Currently Knight Dragon have left the Shooting Star at Point Wharf – and we understand that plans for the Aluna moon clock are still viable. A sculpture trail from Three Mills on the Lee crosses the river and takes in art works as far as Shooting Star – it would be useful to extend it. We also understand that the ‘secret ferry’ is to become a public facility following work at Trinity Buoy Wharf (can find out more about that). However there are also plans for the hotel to use the old Ordnance Wharf jetty for hotel boats (I don’t see PLA agreeing to that but we shall see).
So – there are a certain number of conflicts here – and are added to by various rights on the foreshore (owned by the Crown) and the role of the Environment Agency in regard to the river and the foreshore. Several of these bodes are not likely to engage with community representatives.
I am waiting for answers to a lot of questions about liaison between various bodies, about planning agreements on the river frontages, monitoring and responsibilities for damage, reporting, signage, information (for eg developers refused to put up info on the medieval tide mill) , safeguarding wharves. Will update this when I get answers.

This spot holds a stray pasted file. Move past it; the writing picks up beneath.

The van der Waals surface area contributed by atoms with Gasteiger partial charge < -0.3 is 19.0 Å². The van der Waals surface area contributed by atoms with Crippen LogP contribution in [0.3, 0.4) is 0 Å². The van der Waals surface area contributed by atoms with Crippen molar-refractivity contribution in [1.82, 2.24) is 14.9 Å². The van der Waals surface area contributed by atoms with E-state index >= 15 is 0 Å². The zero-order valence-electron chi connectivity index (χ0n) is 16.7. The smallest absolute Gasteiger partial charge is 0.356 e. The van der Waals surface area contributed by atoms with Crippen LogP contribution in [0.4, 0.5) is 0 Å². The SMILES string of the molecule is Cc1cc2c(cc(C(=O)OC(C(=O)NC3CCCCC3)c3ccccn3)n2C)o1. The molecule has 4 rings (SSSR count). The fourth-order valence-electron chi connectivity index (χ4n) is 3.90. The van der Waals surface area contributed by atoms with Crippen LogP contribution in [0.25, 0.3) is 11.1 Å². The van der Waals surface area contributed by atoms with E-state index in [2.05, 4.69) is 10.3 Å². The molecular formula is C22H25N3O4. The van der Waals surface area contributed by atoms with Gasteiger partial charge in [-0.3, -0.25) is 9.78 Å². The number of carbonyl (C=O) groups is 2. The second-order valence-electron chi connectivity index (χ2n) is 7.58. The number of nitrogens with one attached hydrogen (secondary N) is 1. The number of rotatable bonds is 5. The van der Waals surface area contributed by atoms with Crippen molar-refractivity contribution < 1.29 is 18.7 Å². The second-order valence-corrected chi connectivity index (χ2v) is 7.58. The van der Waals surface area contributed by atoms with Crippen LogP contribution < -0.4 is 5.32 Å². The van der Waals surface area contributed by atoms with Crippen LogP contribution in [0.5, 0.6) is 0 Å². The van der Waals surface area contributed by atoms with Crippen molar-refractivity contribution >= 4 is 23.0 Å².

And then there is the gasholder - this is an interesting site which was the subject of a planning brief last year. It has a number of buildings on it which will have to remain which include the Horniman Museum store and that club. It is walking distance from Enderbys and indeed from most amenity sites on the Peninsula. Just think what could be done with it!
In 1960 the architectural commentator Ian Nairn wrote: